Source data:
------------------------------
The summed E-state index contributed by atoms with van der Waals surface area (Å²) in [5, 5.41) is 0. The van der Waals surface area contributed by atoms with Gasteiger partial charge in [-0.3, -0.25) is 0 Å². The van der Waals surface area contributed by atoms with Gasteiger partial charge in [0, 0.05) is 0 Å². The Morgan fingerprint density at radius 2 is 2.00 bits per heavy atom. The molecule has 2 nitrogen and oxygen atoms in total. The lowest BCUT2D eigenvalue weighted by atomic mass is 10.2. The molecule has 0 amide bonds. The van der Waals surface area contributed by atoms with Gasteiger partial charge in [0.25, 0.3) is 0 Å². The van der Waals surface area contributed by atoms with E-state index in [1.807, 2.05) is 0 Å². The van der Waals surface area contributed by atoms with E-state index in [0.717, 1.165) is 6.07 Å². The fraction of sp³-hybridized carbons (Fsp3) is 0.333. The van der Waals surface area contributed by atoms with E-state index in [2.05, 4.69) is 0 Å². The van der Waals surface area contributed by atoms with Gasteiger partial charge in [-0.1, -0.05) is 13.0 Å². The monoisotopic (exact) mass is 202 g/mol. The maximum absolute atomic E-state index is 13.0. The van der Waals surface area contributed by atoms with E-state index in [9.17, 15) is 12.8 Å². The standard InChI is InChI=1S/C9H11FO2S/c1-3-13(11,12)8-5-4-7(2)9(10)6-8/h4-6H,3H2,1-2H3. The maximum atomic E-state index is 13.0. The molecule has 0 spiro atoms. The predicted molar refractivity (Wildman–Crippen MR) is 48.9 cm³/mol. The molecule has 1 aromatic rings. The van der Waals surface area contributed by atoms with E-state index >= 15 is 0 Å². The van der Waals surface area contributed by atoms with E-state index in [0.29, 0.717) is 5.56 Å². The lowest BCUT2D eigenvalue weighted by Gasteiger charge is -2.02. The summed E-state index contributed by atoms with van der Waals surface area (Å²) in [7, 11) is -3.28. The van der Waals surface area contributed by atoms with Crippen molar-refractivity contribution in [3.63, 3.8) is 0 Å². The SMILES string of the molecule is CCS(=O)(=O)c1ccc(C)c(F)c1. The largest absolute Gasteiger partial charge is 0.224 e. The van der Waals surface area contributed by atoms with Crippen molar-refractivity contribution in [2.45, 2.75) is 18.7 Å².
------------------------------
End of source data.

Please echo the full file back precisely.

The summed E-state index contributed by atoms with van der Waals surface area (Å²) in [5, 5.41) is 0. The van der Waals surface area contributed by atoms with Gasteiger partial charge in [-0.3, -0.25) is 0 Å². The van der Waals surface area contributed by atoms with Gasteiger partial charge in [0, 0.05) is 0 Å². The Morgan fingerprint density at radius 2 is 2.00 bits per heavy atom. The molecule has 2 nitrogen and oxygen atoms in total. The lowest BCUT2D eigenvalue weighted by atomic mass is 10.2. The molecule has 0 amide bonds. The van der Waals surface area contributed by atoms with Gasteiger partial charge in [0.25, 0.3) is 0 Å². The van der Waals surface area contributed by atoms with E-state index in [1.807, 2.05) is 0 Å². The van der Waals surface area contributed by atoms with E-state index in [0.717, 1.165) is 6.07 Å². The fraction of sp³-hybridized carbons (Fsp3) is 0.333. The van der Waals surface area contributed by atoms with E-state index in [2.05, 4.69) is 0 Å². The van der Waals surface area contributed by atoms with Gasteiger partial charge in [-0.1, -0.05) is 13.0 Å². The monoisotopic (exact) mass is 202 g/mol. The maximum absolute atomic E-state index is 13.0. The van der Waals surface area contributed by atoms with E-state index in [9.17, 15) is 12.8 Å². The standard InChI is InChI=1S/C9H11FO2S/c1-3-13(11,12)8-5-4-7(2)9(10)6-8/h4-6H,3H2,1-2H3. The maximum atomic E-state index is 13.0. The molecule has 0 spiro atoms. The predicted molar refractivity (Wildman–Crippen MR) is 48.9 cm³/mol. The molecule has 1 aromatic rings. The van der Waals surface area contributed by atoms with E-state index >= 15 is 0 Å². The van der Waals surface area contributed by atoms with E-state index in [0.29, 0.717) is 5.56 Å². The lowest BCUT2D eigenvalue weighted by Gasteiger charge is -2.02. The summed E-state index contributed by atoms with van der Waals surface area (Å²) in [7, 11) is -3.28. The van der Waals surface area contributed by atoms with Crippen molar-refractivity contribution in [3.63, 3.8) is 0 Å². The SMILES string of the molecule is CCS(=O)(=O)c1ccc(C)c(F)c1. The largest absolute Gasteiger partial charge is 0.224 e. The van der Waals surface area contributed by atoms with Crippen molar-refractivity contribution in [2.45, 2.75) is 18.7 Å².